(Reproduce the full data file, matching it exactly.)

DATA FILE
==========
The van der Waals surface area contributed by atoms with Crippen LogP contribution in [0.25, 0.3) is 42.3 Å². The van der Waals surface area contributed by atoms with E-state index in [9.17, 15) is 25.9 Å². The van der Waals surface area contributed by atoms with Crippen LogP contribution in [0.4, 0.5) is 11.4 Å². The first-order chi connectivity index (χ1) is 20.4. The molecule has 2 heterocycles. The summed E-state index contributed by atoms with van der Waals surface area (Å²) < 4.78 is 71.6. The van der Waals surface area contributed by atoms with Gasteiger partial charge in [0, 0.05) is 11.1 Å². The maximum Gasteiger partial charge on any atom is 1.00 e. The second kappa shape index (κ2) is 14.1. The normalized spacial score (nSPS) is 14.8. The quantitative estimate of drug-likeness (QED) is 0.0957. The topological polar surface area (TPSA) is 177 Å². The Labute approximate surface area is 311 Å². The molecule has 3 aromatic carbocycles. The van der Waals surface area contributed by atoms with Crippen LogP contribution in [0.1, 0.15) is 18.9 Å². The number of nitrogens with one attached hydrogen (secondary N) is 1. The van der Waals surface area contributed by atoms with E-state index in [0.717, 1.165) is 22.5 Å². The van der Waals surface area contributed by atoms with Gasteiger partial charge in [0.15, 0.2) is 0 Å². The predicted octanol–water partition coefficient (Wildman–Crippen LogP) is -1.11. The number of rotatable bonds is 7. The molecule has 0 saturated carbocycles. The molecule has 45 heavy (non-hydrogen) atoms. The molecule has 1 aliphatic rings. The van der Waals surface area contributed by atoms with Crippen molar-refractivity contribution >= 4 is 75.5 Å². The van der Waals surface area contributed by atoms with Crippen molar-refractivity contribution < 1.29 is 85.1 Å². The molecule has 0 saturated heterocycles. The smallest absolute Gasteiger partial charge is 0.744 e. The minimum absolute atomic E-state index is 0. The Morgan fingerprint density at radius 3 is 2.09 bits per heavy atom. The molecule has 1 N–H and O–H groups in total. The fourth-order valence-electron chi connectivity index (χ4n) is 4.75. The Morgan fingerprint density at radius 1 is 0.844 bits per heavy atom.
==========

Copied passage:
The van der Waals surface area contributed by atoms with Crippen LogP contribution in [0.25, 0.3) is 42.3 Å². The van der Waals surface area contributed by atoms with E-state index in [9.17, 15) is 25.9 Å². The van der Waals surface area contributed by atoms with Crippen LogP contribution in [0.4, 0.5) is 11.4 Å². The first-order chi connectivity index (χ1) is 20.4. The molecule has 2 heterocycles. The summed E-state index contributed by atoms with van der Waals surface area (Å²) < 4.78 is 71.6. The van der Waals surface area contributed by atoms with Gasteiger partial charge in [0, 0.05) is 11.1 Å². The maximum Gasteiger partial charge on any atom is 1.00 e. The second kappa shape index (κ2) is 14.1. The normalized spacial score (nSPS) is 14.8. The quantitative estimate of drug-likeness (QED) is 0.0957. The topological polar surface area (TPSA) is 177 Å². The Labute approximate surface area is 311 Å². The molecule has 3 aromatic carbocycles. The van der Waals surface area contributed by atoms with Crippen LogP contribution in [0.1, 0.15) is 18.9 Å². The number of nitrogens with one attached hydrogen (secondary N) is 1. The van der Waals surface area contributed by atoms with E-state index in [0.717, 1.165) is 22.5 Å². The van der Waals surface area contributed by atoms with Gasteiger partial charge in [0.15, 0.2) is 0 Å². The predicted octanol–water partition coefficient (Wildman–Crippen LogP) is -1.11. The number of rotatable bonds is 7. The molecule has 0 saturated carbocycles. The molecule has 45 heavy (non-hydrogen) atoms. The molecule has 1 aliphatic rings. The van der Waals surface area contributed by atoms with Crippen molar-refractivity contribution >= 4 is 75.5 Å². The van der Waals surface area contributed by atoms with Crippen molar-refractivity contribution < 1.29 is 85.1 Å². The molecule has 0 saturated heterocycles. The smallest absolute Gasteiger partial charge is 0.744 e. The minimum absolute atomic E-state index is 0. The Morgan fingerprint density at radius 3 is 2.09 bits per heavy atom. The molecule has 1 N–H and O–H groups in total. The fourth-order valence-electron chi connectivity index (χ4n) is 4.75. The Morgan fingerprint density at radius 1 is 0.844 bits per heavy atom.